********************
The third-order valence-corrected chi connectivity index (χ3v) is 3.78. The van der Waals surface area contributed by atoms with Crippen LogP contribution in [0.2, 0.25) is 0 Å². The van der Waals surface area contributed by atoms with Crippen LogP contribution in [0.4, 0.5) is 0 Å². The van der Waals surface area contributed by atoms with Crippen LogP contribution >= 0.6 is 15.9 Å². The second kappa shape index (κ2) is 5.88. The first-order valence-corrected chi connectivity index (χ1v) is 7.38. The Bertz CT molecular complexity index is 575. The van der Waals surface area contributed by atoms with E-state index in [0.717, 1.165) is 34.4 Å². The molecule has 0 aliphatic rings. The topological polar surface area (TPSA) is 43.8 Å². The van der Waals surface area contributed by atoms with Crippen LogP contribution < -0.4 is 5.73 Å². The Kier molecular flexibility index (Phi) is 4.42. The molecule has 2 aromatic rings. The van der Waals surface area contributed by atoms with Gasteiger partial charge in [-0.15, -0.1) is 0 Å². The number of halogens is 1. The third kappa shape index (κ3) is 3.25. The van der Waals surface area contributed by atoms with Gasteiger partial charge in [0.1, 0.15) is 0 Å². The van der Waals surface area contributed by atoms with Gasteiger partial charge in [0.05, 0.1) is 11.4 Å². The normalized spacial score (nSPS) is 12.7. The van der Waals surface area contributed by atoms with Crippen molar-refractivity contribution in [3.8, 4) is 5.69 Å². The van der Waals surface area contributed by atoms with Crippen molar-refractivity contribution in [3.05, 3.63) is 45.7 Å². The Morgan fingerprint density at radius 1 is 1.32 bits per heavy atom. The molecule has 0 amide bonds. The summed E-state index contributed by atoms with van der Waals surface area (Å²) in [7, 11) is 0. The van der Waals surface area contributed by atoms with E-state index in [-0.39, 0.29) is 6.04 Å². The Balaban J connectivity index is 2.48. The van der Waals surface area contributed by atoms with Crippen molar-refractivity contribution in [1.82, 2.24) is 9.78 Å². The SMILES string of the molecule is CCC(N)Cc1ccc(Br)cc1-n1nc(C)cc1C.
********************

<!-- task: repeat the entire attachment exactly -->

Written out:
The third-order valence-corrected chi connectivity index (χ3v) is 3.78. The van der Waals surface area contributed by atoms with Crippen LogP contribution in [0.2, 0.25) is 0 Å². The van der Waals surface area contributed by atoms with Crippen LogP contribution in [0.4, 0.5) is 0 Å². The van der Waals surface area contributed by atoms with Crippen LogP contribution >= 0.6 is 15.9 Å². The second kappa shape index (κ2) is 5.88. The first-order valence-corrected chi connectivity index (χ1v) is 7.38. The Bertz CT molecular complexity index is 575. The van der Waals surface area contributed by atoms with E-state index in [0.717, 1.165) is 34.4 Å². The molecule has 0 aliphatic rings. The topological polar surface area (TPSA) is 43.8 Å². The van der Waals surface area contributed by atoms with Crippen LogP contribution < -0.4 is 5.73 Å². The Kier molecular flexibility index (Phi) is 4.42. The molecule has 2 aromatic rings. The van der Waals surface area contributed by atoms with Gasteiger partial charge in [-0.15, -0.1) is 0 Å². The number of halogens is 1. The third kappa shape index (κ3) is 3.25. The van der Waals surface area contributed by atoms with Gasteiger partial charge in [0.1, 0.15) is 0 Å². The van der Waals surface area contributed by atoms with Gasteiger partial charge in [0.05, 0.1) is 11.4 Å². The normalized spacial score (nSPS) is 12.7. The van der Waals surface area contributed by atoms with Crippen molar-refractivity contribution in [3.8, 4) is 5.69 Å². The van der Waals surface area contributed by atoms with Crippen molar-refractivity contribution in [3.05, 3.63) is 45.7 Å². The Morgan fingerprint density at radius 1 is 1.32 bits per heavy atom. The molecule has 0 amide bonds. The summed E-state index contributed by atoms with van der Waals surface area (Å²) in [7, 11) is 0. The van der Waals surface area contributed by atoms with E-state index in [-0.39, 0.29) is 6.04 Å². The Balaban J connectivity index is 2.48. The van der Waals surface area contributed by atoms with Crippen molar-refractivity contribution in [1.82, 2.24) is 9.78 Å². The SMILES string of the molecule is CCC(N)Cc1ccc(Br)cc1-n1nc(C)cc1C.